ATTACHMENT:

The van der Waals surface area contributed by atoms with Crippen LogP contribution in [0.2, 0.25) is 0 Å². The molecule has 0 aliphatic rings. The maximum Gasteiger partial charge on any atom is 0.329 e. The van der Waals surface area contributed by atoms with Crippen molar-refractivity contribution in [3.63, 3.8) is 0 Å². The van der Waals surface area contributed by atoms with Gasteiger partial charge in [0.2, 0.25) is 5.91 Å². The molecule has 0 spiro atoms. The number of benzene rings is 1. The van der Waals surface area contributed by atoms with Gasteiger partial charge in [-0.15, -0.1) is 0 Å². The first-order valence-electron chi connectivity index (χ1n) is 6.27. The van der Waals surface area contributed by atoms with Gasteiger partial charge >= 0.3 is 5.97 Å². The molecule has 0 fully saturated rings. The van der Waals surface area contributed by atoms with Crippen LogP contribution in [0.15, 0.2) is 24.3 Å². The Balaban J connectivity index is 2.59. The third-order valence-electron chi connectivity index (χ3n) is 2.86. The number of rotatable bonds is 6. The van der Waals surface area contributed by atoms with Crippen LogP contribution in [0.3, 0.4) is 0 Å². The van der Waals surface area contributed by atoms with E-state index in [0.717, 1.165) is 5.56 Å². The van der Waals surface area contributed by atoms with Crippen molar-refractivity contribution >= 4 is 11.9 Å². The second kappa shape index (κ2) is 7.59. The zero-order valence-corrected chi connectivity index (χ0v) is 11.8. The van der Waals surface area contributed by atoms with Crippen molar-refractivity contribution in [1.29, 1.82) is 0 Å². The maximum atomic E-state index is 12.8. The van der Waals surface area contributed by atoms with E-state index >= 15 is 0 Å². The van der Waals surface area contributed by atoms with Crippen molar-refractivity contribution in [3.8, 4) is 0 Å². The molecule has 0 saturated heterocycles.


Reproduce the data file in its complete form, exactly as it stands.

The van der Waals surface area contributed by atoms with Crippen LogP contribution in [0.2, 0.25) is 0 Å². The molecule has 0 aliphatic rings. The maximum Gasteiger partial charge on any atom is 0.329 e. The van der Waals surface area contributed by atoms with Crippen molar-refractivity contribution in [3.63, 3.8) is 0 Å². The van der Waals surface area contributed by atoms with Gasteiger partial charge in [0.2, 0.25) is 5.91 Å². The molecule has 0 spiro atoms. The number of benzene rings is 1. The van der Waals surface area contributed by atoms with Gasteiger partial charge in [-0.15, -0.1) is 0 Å². The first-order valence-electron chi connectivity index (χ1n) is 6.27. The van der Waals surface area contributed by atoms with Gasteiger partial charge >= 0.3 is 5.97 Å². The molecule has 0 fully saturated rings. The van der Waals surface area contributed by atoms with Crippen LogP contribution in [0.15, 0.2) is 24.3 Å². The Balaban J connectivity index is 2.59. The third-order valence-electron chi connectivity index (χ3n) is 2.86. The number of rotatable bonds is 6. The van der Waals surface area contributed by atoms with Crippen LogP contribution in [0.3, 0.4) is 0 Å². The van der Waals surface area contributed by atoms with E-state index in [0.717, 1.165) is 5.56 Å². The van der Waals surface area contributed by atoms with Crippen molar-refractivity contribution >= 4 is 11.9 Å². The second kappa shape index (κ2) is 7.59. The zero-order valence-corrected chi connectivity index (χ0v) is 11.8. The van der Waals surface area contributed by atoms with Crippen molar-refractivity contribution in [1.29, 1.82) is 0 Å². The maximum atomic E-state index is 12.8. The van der Waals surface area contributed by atoms with E-state index >= 15 is 0 Å². The van der Waals surface area contributed by atoms with Crippen molar-refractivity contribution in [3.8, 4) is 0 Å². The molecule has 0 saturated heterocycles.